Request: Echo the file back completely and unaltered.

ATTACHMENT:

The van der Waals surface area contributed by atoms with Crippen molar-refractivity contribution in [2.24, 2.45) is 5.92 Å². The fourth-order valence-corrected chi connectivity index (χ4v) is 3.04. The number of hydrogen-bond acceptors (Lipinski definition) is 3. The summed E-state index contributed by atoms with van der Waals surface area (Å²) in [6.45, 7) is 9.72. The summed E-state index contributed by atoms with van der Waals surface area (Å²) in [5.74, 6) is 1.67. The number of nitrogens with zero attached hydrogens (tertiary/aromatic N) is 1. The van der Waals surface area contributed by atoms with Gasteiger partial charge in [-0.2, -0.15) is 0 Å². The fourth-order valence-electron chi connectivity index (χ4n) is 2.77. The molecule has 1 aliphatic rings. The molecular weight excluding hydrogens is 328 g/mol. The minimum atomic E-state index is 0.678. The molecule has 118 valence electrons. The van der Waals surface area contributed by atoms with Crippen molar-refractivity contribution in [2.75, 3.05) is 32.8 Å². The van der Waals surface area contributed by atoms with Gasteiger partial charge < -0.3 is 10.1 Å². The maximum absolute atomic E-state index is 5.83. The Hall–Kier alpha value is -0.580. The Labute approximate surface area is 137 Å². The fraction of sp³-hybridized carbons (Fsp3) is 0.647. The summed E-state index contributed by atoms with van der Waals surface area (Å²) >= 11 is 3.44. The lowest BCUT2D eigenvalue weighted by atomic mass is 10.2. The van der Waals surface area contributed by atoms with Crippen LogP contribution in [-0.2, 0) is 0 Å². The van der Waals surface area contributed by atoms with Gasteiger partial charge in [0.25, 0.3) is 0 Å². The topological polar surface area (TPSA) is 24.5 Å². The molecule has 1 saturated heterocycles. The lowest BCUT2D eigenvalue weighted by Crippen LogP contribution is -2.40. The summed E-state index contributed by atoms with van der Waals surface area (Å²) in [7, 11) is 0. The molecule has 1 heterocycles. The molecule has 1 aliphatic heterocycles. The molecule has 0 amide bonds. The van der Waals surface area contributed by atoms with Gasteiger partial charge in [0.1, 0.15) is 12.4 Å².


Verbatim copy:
The van der Waals surface area contributed by atoms with Crippen molar-refractivity contribution in [2.24, 2.45) is 5.92 Å². The fourth-order valence-corrected chi connectivity index (χ4v) is 3.04. The number of hydrogen-bond acceptors (Lipinski definition) is 3. The summed E-state index contributed by atoms with van der Waals surface area (Å²) in [6.45, 7) is 9.72. The summed E-state index contributed by atoms with van der Waals surface area (Å²) in [5.74, 6) is 1.67. The number of nitrogens with zero attached hydrogens (tertiary/aromatic N) is 1. The van der Waals surface area contributed by atoms with Gasteiger partial charge in [-0.2, -0.15) is 0 Å². The fourth-order valence-electron chi connectivity index (χ4n) is 2.77. The molecule has 1 aliphatic rings. The molecular weight excluding hydrogens is 328 g/mol. The minimum atomic E-state index is 0.678. The molecule has 118 valence electrons. The van der Waals surface area contributed by atoms with Crippen molar-refractivity contribution in [2.75, 3.05) is 32.8 Å². The van der Waals surface area contributed by atoms with Gasteiger partial charge < -0.3 is 10.1 Å². The maximum absolute atomic E-state index is 5.83. The Hall–Kier alpha value is -0.580. The Labute approximate surface area is 137 Å². The fraction of sp³-hybridized carbons (Fsp3) is 0.647. The summed E-state index contributed by atoms with van der Waals surface area (Å²) >= 11 is 3.44. The lowest BCUT2D eigenvalue weighted by atomic mass is 10.2. The van der Waals surface area contributed by atoms with Crippen LogP contribution in [-0.2, 0) is 0 Å². The van der Waals surface area contributed by atoms with Gasteiger partial charge in [0.25, 0.3) is 0 Å². The topological polar surface area (TPSA) is 24.5 Å². The molecule has 1 saturated heterocycles. The lowest BCUT2D eigenvalue weighted by Crippen LogP contribution is -2.40. The summed E-state index contributed by atoms with van der Waals surface area (Å²) in [7, 11) is 0. The molecule has 1 heterocycles. The molecule has 1 aliphatic heterocycles. The molecule has 0 amide bonds. The van der Waals surface area contributed by atoms with Gasteiger partial charge in [0.1, 0.15) is 12.4 Å².